There’s been a story circulating online for some time now about a professor and his big jar full of objects. In front of his students, the professor places the objects of varying sizes — golf balls, marbles, sand, and two cups of beer — into the jar, each time asking his pupils if the jar was then full. After the golf balls went in, the students believed it was full. Then in went the marbles, filling the gaps between the golf balls. Again, the students said that the jar was full.
He then poured in the sand, which naturally filled in the space around the marbles and the golf balls — the students, having not caught on by this point, again noted that the jar was full. He then poured the two cups of beer in, which were immediately absorbed by the sand. The objects represent factors of life in varying degrees of importance based on the size of the object. Golf balls represent health and family, the marbles are illustrative of a house, a car, et cetera. The sand is the “small stuff.” And the beer? “It means that no matter how full your life is, there is always room for a beer with a friend,” he says.
It’s an amusing story and worth a read. And though there is likely no intentional correlation, it appears that BMW AG has been using it for its playbook. BMW’s lineup is much like the jar: It starts with a few solid models — the 3 Series, 5 Series, and X5 SUV — those are the golf balls. The X3, the X1, and the 7 Series — those are the marbles. The sand is made up of the X6, the 6 Series Gran Coupe, and so on. BMW has been consistently filling every gap in its lineup much like the sand and beer and the marbles filled up the jar.
However, BMW is still expanding its increasing slate of offerings, with plans for a range-topping X7 SUV on the table. With the company’s affinity for chasing every possible vehicle niche, that doesn’t come as a surprise, but arguably the most important part — at least to us — is that the X7 will be built at BMW’s plant in Spartanburg, South Carolina, and the company is investing heavily into expansions in order to build it.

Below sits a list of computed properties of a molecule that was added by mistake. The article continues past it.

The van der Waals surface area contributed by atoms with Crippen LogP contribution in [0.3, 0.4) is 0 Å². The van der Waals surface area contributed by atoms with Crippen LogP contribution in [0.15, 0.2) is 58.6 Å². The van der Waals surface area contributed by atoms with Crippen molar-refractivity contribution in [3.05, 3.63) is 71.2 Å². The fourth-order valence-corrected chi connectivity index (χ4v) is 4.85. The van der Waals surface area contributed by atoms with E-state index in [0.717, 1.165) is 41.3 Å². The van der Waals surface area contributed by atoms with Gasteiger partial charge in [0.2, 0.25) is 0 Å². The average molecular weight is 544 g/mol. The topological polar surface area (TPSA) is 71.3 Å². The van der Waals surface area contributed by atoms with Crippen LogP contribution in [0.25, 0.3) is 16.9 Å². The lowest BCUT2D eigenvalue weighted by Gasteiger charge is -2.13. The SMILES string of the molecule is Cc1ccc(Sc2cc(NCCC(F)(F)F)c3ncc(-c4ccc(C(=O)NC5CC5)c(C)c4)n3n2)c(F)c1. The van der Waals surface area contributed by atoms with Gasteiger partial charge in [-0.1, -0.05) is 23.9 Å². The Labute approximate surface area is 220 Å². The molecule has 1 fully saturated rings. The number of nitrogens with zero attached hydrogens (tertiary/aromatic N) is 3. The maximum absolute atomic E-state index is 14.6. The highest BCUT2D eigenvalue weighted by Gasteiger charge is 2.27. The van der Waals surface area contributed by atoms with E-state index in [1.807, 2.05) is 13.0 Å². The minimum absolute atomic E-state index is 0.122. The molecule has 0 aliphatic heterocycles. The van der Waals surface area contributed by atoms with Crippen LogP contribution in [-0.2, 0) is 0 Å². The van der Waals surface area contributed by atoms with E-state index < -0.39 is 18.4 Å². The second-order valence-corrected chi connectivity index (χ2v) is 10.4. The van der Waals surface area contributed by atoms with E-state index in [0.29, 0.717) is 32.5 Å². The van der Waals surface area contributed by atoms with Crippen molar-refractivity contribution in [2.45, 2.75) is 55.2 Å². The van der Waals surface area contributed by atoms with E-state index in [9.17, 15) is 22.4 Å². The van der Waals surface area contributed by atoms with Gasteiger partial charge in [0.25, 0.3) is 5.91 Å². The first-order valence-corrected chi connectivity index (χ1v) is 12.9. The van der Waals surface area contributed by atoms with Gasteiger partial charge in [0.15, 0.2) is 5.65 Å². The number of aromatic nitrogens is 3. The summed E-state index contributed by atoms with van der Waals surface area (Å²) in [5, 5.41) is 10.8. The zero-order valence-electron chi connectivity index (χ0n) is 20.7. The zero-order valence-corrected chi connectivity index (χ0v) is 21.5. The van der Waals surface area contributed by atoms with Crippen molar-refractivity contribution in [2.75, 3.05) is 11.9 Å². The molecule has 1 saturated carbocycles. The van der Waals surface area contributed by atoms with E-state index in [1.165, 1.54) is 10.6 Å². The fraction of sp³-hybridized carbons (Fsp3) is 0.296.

Sources indicated to Reuters last week that BMW’s investments in its U.S. facility will be in the neighborhood of several hundred million dollars. They added that Spartanburg’s output would be increased to 400,000 vehicles, about a third more than its current levels of around 300,000. The plant already employs about 7,000 workers. None of this has been confirmed by BMW, however, though it said to a expect a “significant economic and product announcement” on March 28.
BMW Chief Executive Norbert Reithofer has said plans to build an X7 were dropped because BMW thought large sport utility vehicles were at odds with the carmaker’s aim to cut its overall emission footprint, Reuters reports.
However, ”the U.S. will stay a market with great potential for us. This is why we are evaluating the possibility of increasing capacity in the U.S.,” he was quoted as saying last week. No doubt about it, Americans still love their large SUVs — and with new technologies, they’re more efficient than ever before. It’s also likely that the X7, which is expected to have three rows of seats, wouldn’t be a very high-volume vehicle, therefore limiting its impact on BMW’s fleet average.
Harold Kruger, BMW’s global production chief, declined to offer details of the plans for Spartanburg to Reuters, though he pointed out that BMW has put more than $900 million into the facility between 2012 and 2014 to make its X4 small SUV. The plant is the global nerve center for BMW’s utility vehicle operations, he said.
BMW’s lack of a three-row SUV has reportedly turned customers from the brand in favor of Mercedes-Benz’s large GL Class SUV. Spartanburg produces the X3, X4, and X5 models, but none offer third-row capabilities — a near-must for people moving quantities of children on a regular basis.
In order to accommodate the X7, BMW plans to add a body shop to the plant with a collection of conveyors and robots that weld sheet-metal parts together to create a car’s underbody, The Wall Street Journal reports. The expansion will take up about 675,000 square feet, according to filings with the region’s development office.